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Picketers Call on Hospital to Fight Tobacco Initiative

Protest: Coalition opposed to the measure on control of settlement funds rallies at Los Robles and plans to demonstrate at six other private health centers.


THOUSAND OAKS — A coalition of community organizations picketed Los Robles Regional Medical Center on Wednesday, firing its opening shot in a campaign to defeat a November ballot measure that would give seven private hospitals control of $260 million in tobacco settlement money from the county.

Waving placards and shouting slogans outside the emergency room, about 50 protesters called on hospital administrators to repudiate the initiative sponsored by Community Memorial Hospital in Ventura.

"Los Robles stands in line to win a lot of money if it passes, and we intend to tell the public that," said David Maron, chairman of the Coalition Against the Hospital Initiative and the former director of the Camarillo Health Care District.

Maron said the coalition, whose member organizations include the local chapters of the American Lung Assn., League of Women Voters, League of United Latin American Citizens and the National Alliance for the Mentally Ill, plans to demonstrate at the six other private hospitals in the county.

"We're calling on all the private hospitals to withdraw from the initiative," he said.

The coalition chose to begin its demonstrations at Los Robles because the hospital is owned by HCA, the health care chain once called Columbia/HCA and a chain responsible for racking up millions of dollars in Medicare fines from the federal government.

"They want to use public money to help pay their fines," said Rachel Ulrich, whose husband is a physician at Ventura County Medical Center, a public hospital and the only medical facility in the county that would not receive tobacco money if the measure passes.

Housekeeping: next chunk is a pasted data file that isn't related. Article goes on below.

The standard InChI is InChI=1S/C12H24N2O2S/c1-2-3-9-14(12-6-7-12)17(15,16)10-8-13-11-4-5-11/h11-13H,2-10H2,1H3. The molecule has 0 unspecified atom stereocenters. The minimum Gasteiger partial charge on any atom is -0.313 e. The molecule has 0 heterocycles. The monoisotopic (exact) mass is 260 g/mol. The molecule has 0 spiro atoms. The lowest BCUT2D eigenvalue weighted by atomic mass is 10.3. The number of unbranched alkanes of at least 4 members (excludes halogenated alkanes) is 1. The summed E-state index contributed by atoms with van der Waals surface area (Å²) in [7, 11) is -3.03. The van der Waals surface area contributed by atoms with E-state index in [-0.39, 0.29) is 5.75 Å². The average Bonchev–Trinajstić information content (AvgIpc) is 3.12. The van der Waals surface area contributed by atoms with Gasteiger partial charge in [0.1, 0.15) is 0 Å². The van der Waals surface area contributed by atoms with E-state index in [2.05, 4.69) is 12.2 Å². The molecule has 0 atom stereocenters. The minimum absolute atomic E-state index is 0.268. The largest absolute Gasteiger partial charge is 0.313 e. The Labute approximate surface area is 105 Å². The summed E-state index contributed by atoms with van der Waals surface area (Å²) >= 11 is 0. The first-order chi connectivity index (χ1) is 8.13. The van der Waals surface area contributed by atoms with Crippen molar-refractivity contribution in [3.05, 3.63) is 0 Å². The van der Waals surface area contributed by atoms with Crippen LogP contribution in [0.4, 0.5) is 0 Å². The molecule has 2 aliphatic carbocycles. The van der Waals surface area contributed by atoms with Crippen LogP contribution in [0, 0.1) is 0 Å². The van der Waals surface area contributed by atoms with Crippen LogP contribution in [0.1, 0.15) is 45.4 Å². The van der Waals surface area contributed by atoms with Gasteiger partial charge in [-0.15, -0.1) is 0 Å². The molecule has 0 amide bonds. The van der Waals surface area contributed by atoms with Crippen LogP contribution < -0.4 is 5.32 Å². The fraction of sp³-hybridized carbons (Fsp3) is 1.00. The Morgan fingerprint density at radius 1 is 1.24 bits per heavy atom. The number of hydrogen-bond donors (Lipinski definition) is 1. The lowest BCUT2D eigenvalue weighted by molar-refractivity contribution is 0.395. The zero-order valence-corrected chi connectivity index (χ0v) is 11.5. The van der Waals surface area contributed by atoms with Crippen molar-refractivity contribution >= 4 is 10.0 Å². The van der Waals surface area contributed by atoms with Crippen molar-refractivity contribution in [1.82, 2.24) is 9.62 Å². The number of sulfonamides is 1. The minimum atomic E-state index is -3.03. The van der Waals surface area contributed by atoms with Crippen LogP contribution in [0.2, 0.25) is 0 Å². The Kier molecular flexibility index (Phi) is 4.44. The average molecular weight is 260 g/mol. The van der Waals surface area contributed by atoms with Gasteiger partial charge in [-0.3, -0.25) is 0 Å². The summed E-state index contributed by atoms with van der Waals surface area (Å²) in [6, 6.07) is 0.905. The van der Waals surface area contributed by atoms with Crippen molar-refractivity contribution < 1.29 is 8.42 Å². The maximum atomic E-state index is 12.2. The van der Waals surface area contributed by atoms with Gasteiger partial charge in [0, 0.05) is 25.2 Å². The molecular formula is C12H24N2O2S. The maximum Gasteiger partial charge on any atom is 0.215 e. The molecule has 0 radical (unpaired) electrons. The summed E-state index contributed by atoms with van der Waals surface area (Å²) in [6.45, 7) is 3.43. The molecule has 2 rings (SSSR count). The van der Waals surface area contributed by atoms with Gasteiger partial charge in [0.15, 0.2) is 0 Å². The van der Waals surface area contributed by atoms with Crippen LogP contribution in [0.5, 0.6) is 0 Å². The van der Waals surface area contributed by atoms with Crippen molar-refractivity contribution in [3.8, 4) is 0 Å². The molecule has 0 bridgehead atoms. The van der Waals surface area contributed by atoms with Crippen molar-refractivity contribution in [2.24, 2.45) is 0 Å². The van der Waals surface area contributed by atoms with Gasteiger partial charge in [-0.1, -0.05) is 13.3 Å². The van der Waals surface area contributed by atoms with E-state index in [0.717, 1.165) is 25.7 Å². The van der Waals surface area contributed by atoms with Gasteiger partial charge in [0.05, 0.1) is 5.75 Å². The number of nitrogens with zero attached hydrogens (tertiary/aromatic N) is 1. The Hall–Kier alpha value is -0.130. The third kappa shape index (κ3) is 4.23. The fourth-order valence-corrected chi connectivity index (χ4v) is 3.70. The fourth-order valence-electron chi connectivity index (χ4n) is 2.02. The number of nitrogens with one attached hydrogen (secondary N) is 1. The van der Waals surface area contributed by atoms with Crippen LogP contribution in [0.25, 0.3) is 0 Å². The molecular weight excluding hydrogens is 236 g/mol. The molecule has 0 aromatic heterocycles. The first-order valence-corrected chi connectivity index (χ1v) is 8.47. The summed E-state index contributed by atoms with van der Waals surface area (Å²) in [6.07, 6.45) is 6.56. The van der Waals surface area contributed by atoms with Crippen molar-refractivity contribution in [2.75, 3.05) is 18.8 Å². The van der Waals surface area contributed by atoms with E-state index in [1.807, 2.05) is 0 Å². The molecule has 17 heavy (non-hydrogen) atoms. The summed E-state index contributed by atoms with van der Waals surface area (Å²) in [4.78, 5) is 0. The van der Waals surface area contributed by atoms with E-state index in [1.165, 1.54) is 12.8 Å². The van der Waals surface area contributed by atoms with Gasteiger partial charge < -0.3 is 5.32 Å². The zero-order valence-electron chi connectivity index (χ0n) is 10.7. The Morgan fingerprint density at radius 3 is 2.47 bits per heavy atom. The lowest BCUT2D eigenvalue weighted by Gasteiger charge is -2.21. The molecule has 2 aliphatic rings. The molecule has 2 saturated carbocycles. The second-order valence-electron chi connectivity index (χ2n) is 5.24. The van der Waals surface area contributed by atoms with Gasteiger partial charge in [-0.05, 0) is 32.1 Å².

With her 1-year-old son, Davis, riding piggyback, Ulrich said she joined the demonstration out of concern the public's health might be hurt if Ventura County Medical Center lost money from the tobacco settlement to care for the indigent patients it serves.

"My kids could be going to school with kids and playing with kids who may not be vaccinated," the 31-year-old mother of two said.

With one demonstrator decked out in a Joe Camel mask, and another in the killer's costume from the "Scream" movie trilogy, patients and other visitors at Los Robles seemed confused about the purpose of the rally.

Tommy Hoang, whose wife, Diane, was just about to be induced into labor, said he momentarily panicked when he saw the demonstration.

"I thought they were saying there was something wrong with the hospital," said Hoang, 33.

A few Los Robles employees asked for copies of a pink flier that picketers were distributing, but the employees declined to comment about the initiative that a judge last week approved for placement on the ballot.

A spokesman for the Health Care Assn. of Southern California, a trade group that represents the private hospitals, accused the county Board of Supervisors of masterminding the demonstration.

"I believe the supervisors are behind it," Jim Lott said. "Their fingerprints are all over the place."

County officials are prohibited by law from using public resources to lobby against the initiative.

Maron denied supervisors had orchestrated the picketing behind the scenes.

"We are not apologists for them," he said. "They had nothing to do with this. They don't attend our meetings."

Maron, who develops software for insurance companies and serves as a consultant for health care companies, said he launched his campaign out of outrage at Community Memorial's attempt to seize public funds.

"I grew up here," he said. "The people of this community have a right to defend our money."

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